Who will take informed consent? {26a}

All written informed consent will be taken by trained clinical research personnel listed on the trial delegation log. A two-stepped process was adopted for the study to cater for potential participants without recent biochemical investigations and to aid rapid study recruitment. Potential participants will be consented initially to screen for study eligibility with up-to-date biochemical measures. If eligible for the study, participants will be consented after more detailed explanation of the research and randomised into the randomised clinical trial.

Additional consent provisions for collection and use of participant data and biological specimens {26b}

No biological specimens for research purposes will be collected as part of the study.


Explanation for the choice of comparators {6b}

The comparator group with be standard diabetes care following national and international guidelines [22, 23]. Since in clinical trials, the comparator group often benefits from improved outcomes through trial participation, as part of the study, an observational matched diabetes population comparator group will also be examined using data from electronic medical records. This will contextualise and determine the effectiveness of the trial arms compared to a non-randomised population.

Intervention description {11a}

The Droobi app

The Droobi app is provided to participants at no cost. The app is currently available in both Arabic and English languages. It allows participants to enter self-measured blood glucose readings, weight, food entries, communicate with their physician, diabetes educator and dietitian through a chat function, together with reviewing their medication plan and the educational curriculum on diabetes. Figure 1 shows the app’s patient interface. Participants are alerted when they do not enter their blood glucose readings and when their medication plan or blood glucose monitoring frequency has been adjusted.

Fig. 1
figure 1

The Droobi app. a Home/landing page. b Blood glucose level entry. c Body weight entry. d Food portions entry. e Food photo entry. f Activity entry. g Toolbox educational curriculum. h Lesson 1 from the curriculum

Healthcare providers access through a Droobi portal (Fig. 2). Here, they can review the list of participants and can have an overview of active participants and any triggers highlighted (i.e. low or high blood glucose entries) in order to prioritise care. Also, individual participants blood glucose readings and food entries may be reviewed and their medications and frequency of monitoring adjusted as needed together during chats with the assigned healthcare providers. Educators send a report for the assigned physician in order to adjust participant’s medication plan (Fig. 2).

Fig. 2
figure 2

The Droobi app healthcare provider portal. a Portal landing page-dashboard. b Chat function amongst healthcare team. c Report created by Droobi upon request of educator for physician approval: (i) expanded report view showing glucose monitoring chart and ability to review previous blood glucose readings in chart and table format; (ii) expanded report view showing medication and blood glucose monitoring plan together with diet goals, notes for the team and the assigned healthcare team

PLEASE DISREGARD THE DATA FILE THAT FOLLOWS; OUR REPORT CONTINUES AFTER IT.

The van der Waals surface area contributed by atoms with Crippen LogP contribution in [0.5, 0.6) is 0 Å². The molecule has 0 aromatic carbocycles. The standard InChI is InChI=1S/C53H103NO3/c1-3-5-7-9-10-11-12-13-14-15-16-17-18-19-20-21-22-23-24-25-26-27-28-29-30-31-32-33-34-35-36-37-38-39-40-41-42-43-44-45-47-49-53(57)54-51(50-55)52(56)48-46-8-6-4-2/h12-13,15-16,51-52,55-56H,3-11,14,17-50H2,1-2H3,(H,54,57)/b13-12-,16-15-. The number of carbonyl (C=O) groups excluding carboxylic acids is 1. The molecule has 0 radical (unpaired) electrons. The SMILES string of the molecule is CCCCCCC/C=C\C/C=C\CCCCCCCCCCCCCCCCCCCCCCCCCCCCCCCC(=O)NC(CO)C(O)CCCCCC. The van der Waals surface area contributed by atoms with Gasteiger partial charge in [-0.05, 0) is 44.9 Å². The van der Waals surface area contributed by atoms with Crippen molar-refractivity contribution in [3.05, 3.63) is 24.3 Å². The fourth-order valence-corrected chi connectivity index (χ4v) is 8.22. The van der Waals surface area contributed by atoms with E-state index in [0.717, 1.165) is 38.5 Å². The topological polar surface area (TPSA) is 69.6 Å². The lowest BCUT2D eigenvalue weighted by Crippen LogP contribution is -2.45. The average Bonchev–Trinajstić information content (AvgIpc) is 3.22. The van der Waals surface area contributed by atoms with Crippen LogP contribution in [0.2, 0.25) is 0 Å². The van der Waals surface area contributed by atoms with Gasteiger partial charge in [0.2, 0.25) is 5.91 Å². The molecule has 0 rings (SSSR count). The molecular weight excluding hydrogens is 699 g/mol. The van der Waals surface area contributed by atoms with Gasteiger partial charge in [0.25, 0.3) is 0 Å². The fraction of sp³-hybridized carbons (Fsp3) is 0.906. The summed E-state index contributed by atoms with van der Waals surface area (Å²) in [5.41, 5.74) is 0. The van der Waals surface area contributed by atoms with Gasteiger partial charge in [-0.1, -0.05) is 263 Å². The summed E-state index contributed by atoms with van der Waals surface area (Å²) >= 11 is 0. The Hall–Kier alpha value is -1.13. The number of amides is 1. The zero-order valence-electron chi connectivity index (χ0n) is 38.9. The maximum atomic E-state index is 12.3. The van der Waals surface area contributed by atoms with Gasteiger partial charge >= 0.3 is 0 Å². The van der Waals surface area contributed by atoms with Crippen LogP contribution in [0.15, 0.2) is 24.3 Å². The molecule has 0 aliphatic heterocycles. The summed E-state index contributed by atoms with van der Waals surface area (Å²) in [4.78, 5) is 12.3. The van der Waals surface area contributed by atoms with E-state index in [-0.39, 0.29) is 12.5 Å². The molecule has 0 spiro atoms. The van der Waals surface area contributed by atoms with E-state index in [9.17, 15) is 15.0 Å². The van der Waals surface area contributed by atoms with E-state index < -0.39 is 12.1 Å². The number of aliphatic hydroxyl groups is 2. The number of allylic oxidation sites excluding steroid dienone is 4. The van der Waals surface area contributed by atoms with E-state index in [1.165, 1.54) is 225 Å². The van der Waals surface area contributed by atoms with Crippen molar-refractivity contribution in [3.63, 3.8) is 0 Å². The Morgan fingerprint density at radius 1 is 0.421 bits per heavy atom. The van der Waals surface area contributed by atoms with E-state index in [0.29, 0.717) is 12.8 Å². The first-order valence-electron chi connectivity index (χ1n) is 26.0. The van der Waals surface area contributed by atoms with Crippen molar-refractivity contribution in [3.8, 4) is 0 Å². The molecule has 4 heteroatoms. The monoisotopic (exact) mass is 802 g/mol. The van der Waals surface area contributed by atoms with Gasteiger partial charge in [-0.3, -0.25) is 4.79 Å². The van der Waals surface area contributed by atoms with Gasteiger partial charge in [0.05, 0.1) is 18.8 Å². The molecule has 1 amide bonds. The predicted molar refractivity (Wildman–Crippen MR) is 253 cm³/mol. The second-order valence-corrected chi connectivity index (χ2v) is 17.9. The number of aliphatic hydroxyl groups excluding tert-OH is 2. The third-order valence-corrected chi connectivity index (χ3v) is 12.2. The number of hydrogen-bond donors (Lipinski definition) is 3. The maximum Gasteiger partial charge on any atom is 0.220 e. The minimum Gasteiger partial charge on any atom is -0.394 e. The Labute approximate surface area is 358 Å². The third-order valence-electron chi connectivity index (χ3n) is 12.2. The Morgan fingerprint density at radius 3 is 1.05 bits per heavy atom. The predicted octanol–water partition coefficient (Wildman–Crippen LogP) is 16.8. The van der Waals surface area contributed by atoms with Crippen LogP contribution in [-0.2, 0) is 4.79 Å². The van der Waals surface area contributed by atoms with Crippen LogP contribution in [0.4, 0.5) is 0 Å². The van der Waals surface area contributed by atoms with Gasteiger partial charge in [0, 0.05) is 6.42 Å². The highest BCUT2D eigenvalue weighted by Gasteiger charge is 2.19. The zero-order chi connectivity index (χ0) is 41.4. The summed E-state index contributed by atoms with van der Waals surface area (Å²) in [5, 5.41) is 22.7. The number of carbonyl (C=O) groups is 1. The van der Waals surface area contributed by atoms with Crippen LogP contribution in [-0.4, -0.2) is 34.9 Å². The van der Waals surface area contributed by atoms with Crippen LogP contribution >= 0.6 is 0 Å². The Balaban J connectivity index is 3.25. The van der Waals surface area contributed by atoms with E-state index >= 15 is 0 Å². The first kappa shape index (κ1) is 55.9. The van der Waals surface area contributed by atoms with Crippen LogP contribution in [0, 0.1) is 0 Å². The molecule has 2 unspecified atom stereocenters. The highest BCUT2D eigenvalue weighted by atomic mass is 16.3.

The Droobi app has been designed to be simple to use, mimicking existing social media tools. Participant training for use of the app will take place with the educator and technical support team during the initial participant set up phase. The following steps are taken:

  1. i.

    Educate/train participant on app usage;

  2. ii.

    Participants will be subscribed to the app and their profile on the app will be created;

  3. iii.

    Participants will log in their blood glucose readings and communicate with the mobile app team (educators and physician) via the app;

  4. iv.

    Participants will be placed on a diet and lifestyle plan as agreed upon by the participant and healthcare provider team, best suited towards the participant’s needs;

  5. v.

    Throughout the study, participants will receive notifications and advice on how to follow diet and lifestyle changes;

  6. vi.

    Throughout the study; participant interaction and app usage will be tracked.

During the trial, there will be a one-to-one training session with the participant, displaying the mobile application and its key features in the preferred language. Live demonstration on the participant’s phone will be performed, and the participant is instructed to demonstrate application use in the presence of the team to ensure that they are able to use the application easily. The team ensures the participant’s training checklist is completed. Also, a printed manual will be provided, which will also include advice for minimising patient risk (e.g. no app is substitute for medical advice, especially during medical emergencies, and how to use the app and protect privacy). Similar training will be conducted for the educators and physicians involved in the intervention arm.

All training will be carried out by the app development team involved in the study, together with the investigators facilitating interaction. For any technical questions or concerns, all participants (both study participants and healthcare professionals) will have available user support platform during the study duration in addition to a Droobi technical hotline number.

Standard care

At baseline, participants will be seen by the dietitian and diabetes educators in the diabetes clinic as part of standard care. The educators contact telephone number, and a diabetes hotline number will be provided to all as standard. The diabetes hotline number is a service provided to patients with diabetes to help communicate with the diabetes educators with questions relating to their diabetes management, medication adjustment such as dose titrations, etc. Appointments thereafter with the educator and/or dietitian will be decided and scheduled according to individual need, with a planned minimum visit every 3 months during the study period.